But expecting perfection from other people and holding them to an impossible standard is a convenient way for perfectionists to undermine or punish others for their shortcomings.

5. Self-harm.

Self-harm can be a tool that a person uses to deal with complicated feelings that they don’t know how to manage. They may feel they are in a situation that they cannot control, have emotions running amok, or may be an abuse survivor.

It’s not a positive thing, but self-harm can feel like something they have power and control over. They are choosing what is done to their person rather than having it imposed on them.

6. Monitoring technology.

A controlling person may do things like monitoring their partner’s technology, demand access to email accounts, share social media accounts, or track them via apps on their phone. They may check call records or snoop accounts to keep tabs on their partner and gather information.

7. Determining who their partner can and cannot talk to.

No one has a right to tell you who you can and cannot talk to. A controlling person may very well try to do precisely that. They may seek to limit your exposure to friends and family members because it’s easier for them to control you and limit your ability to get help.

This doesn’t always come as an outright demand, either. It may also be masked as whining. Like, “Oh, I really don’t like your mother. Can she just not come over anymore when I’m around?”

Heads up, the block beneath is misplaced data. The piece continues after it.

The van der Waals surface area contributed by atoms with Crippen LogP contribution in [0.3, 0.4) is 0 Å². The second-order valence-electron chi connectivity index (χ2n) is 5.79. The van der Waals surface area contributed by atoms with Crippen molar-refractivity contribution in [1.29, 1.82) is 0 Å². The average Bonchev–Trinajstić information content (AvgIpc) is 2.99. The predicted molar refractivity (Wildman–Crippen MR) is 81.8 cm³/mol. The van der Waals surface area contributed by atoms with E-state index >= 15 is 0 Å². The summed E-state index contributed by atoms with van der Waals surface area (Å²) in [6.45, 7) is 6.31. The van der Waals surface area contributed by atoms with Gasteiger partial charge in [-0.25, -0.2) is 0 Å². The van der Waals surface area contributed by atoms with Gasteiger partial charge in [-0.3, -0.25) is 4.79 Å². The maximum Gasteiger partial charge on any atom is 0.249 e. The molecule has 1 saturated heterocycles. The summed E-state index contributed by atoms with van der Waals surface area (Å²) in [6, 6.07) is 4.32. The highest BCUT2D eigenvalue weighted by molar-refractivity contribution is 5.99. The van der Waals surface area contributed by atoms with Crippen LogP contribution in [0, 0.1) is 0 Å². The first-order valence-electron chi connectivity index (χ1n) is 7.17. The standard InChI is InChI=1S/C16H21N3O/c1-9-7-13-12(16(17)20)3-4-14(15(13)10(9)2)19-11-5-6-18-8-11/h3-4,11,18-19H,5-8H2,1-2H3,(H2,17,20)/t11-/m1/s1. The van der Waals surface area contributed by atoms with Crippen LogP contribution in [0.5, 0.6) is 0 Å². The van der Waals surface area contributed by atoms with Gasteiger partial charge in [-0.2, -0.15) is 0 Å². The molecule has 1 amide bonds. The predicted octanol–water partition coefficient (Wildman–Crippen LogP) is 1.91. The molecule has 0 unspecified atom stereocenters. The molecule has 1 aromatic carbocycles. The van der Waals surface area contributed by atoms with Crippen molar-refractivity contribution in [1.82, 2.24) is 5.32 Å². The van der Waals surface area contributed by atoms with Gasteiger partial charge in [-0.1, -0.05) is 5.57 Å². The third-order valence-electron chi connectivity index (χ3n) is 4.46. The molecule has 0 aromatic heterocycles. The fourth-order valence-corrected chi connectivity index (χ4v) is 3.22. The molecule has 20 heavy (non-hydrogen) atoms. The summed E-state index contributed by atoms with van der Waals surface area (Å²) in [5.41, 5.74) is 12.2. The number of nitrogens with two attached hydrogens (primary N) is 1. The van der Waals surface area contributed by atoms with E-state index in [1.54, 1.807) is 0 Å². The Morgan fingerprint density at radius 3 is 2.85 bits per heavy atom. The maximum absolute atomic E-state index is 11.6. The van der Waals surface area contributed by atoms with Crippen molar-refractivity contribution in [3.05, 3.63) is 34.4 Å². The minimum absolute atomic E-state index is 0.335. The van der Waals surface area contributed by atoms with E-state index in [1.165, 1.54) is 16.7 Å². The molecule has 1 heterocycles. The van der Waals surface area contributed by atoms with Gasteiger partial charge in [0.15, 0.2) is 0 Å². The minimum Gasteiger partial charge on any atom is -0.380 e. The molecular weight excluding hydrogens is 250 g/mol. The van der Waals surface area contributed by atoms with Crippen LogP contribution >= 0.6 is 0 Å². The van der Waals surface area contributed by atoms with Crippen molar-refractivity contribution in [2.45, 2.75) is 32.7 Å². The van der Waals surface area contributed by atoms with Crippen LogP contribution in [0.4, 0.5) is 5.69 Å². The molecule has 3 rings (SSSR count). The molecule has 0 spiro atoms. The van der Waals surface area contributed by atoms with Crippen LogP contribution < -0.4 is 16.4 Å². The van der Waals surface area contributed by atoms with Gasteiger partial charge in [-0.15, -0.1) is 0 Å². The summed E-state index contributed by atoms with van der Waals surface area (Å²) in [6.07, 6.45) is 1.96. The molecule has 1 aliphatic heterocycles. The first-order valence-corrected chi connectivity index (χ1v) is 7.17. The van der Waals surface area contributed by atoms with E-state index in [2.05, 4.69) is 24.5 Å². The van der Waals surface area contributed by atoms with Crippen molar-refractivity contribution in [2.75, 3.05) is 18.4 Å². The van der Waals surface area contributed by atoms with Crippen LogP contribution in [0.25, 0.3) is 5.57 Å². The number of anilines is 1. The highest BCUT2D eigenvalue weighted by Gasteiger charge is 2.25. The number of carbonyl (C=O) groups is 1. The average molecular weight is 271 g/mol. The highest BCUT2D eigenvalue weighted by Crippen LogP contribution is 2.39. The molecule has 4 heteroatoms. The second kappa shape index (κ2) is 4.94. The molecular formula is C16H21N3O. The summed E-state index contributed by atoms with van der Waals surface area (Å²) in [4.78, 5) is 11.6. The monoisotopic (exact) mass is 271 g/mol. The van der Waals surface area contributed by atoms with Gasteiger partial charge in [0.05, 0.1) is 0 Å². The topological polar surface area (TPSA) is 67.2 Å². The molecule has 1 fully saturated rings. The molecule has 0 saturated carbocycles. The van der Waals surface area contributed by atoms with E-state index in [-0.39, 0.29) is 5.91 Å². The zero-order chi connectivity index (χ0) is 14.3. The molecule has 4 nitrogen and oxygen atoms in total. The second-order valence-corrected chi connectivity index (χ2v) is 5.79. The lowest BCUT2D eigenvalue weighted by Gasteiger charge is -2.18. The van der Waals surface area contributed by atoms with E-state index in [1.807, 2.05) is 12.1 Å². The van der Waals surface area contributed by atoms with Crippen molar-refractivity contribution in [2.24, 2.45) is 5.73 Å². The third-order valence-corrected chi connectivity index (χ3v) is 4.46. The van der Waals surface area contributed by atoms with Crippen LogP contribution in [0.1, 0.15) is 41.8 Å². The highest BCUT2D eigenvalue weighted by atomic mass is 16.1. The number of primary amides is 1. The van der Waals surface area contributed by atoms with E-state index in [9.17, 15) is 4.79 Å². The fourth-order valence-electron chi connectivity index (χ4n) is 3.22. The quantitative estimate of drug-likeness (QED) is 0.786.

8. Regularly insults or undermines the people around them.

Insults and snide comments are a way for a person to undermine self-esteem and worth. The long-term goal is to wear down the target enough to become dependent on earning the controller’s approval.

This may also come in the form of humiliation. “Do you think you should be eating that?” “You’re getting fat.”

9. Jealousy and accusing partners of cheating.

Jealousy and accusations are common tools that controlling abusers use with their partners.

It’s a method of forcing the partner to act in a particular way, preventing them from establishing friendships, or keeping communication avenues open. It’s a way for the abuser to keep their partner close and under their control.

10. Physical or sexual abuse.

Physical or sexual abuse is a glaring red flag that should not be ignored.

How do you heal control issues?